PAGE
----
This has turned into a hot potato kind of issue. On the surface, this should be a great thing for the community. With each Councillor having a budget of $50,000 per year to provide economic assistance to small groups and organizations wishing to initiate events or activities that will increase the quality of life and character of the community, it is wonderful.

I would love to be able to support 50 or more initiatives each year. It would allow me to get more involved with the grassroots elements of my Ward and plant the seeds for so much good.

Some critics are being very vocal about the need to abolosh the funds because it has become "slush money" used by Councillors to raise their profile in the community and get re-elected. The expenses that are made under the Healthy Community Initiatives Fund for the past four years can be found at the following link, so everything is transparent. Sure, there are people who would have spent the money differently, but that is no reason to accuse Councillors of doing anything inappropraite with the money. No one has been found to be doing anything wrong that I know of. And so what if other Cities do not have this policy. Just because all of your friends are jumping off a bridge, does that mean you have to as well? I have not heard one solid argument that would justify the claim that the HCI Fund is anything but positive for the Ward if the Councillor truly gets to know his Ward and gets involved with what is going on.

Some candidates are publically stating that they want to see the fund abolished and are stating that they will vote to rescind the policy. Others are saying that they want the funds to be taken out of the hands of Councillors and administered by City Staff. Others are saying that the funds should be distributed by the Community Action Networks in conjunction with City Staff. Others are calling this a "slush fund" used only to help Councillors get re-elected.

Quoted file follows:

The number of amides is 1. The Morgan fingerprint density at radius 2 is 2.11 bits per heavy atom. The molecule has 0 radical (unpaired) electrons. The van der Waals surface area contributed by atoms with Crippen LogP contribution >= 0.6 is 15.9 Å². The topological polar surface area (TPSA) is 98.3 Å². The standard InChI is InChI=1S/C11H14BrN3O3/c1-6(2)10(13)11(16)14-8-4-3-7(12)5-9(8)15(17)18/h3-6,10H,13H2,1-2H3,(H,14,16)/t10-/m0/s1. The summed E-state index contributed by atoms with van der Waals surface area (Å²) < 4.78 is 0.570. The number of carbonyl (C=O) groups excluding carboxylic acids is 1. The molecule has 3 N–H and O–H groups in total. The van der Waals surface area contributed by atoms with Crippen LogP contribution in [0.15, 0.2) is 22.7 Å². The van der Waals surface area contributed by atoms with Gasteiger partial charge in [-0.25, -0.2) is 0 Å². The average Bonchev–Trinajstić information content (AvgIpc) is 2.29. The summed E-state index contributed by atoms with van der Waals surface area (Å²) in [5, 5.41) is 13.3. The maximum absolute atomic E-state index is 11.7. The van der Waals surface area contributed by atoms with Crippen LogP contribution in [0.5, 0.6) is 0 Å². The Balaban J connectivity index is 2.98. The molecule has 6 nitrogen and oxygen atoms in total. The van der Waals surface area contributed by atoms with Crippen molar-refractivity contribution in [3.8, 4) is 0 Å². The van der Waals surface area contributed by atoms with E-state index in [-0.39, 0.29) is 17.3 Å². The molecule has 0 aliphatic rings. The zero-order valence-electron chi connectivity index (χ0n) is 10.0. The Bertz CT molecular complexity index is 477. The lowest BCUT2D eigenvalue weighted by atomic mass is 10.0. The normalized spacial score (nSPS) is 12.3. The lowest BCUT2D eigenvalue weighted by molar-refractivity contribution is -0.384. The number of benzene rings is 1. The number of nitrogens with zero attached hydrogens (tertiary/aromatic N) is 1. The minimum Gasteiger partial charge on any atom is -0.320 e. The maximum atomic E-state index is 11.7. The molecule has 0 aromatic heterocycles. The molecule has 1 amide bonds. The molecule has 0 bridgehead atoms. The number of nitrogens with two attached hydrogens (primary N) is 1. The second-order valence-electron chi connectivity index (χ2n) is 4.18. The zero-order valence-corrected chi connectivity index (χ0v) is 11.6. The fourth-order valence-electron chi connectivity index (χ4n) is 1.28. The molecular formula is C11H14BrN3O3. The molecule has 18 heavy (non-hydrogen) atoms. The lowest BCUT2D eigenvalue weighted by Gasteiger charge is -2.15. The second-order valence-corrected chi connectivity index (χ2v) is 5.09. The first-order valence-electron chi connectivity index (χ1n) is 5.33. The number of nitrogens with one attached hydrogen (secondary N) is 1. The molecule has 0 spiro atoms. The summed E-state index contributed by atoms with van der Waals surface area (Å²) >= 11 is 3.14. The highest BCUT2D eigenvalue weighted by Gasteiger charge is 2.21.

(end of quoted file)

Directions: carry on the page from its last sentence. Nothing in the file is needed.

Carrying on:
I do not think it is a responsible position for any candidate to claim that they are in favour of outright abolishing to the HCI Fund. This is something that has to be discussed and debated upon rationally and objectively following the election while exploring both the pros and cons of the program. And if the main argument is that Councillors cannot be trusted to spend the money fairly and transparently, then what is that saying about the quality of Councillor who has been elected?

The HCI Fund can really help Ward 5 and I intend to use it effectively. I am not going to stand up and tell everyone that I cannot be fair, transparent and honest with this money. This is $50,000 per year that can be used directly to help local groups and organizations. I think the most responsible position is to state that it is something that will be examined carefully by the next City Council before a decision is made.

I definitely will not ever say that I want the responsibility for distributing the Healthy Community Initiatives Funds to be given to anyone else. If the HCI Fund remains, then I, as the elected representative of Ward 5 should be the one who meets with the groups and organizations in my Ward to provide small grants to help kick-start "new initiatives" or to help a group cover the start-up costs for something that is going to benefit my community.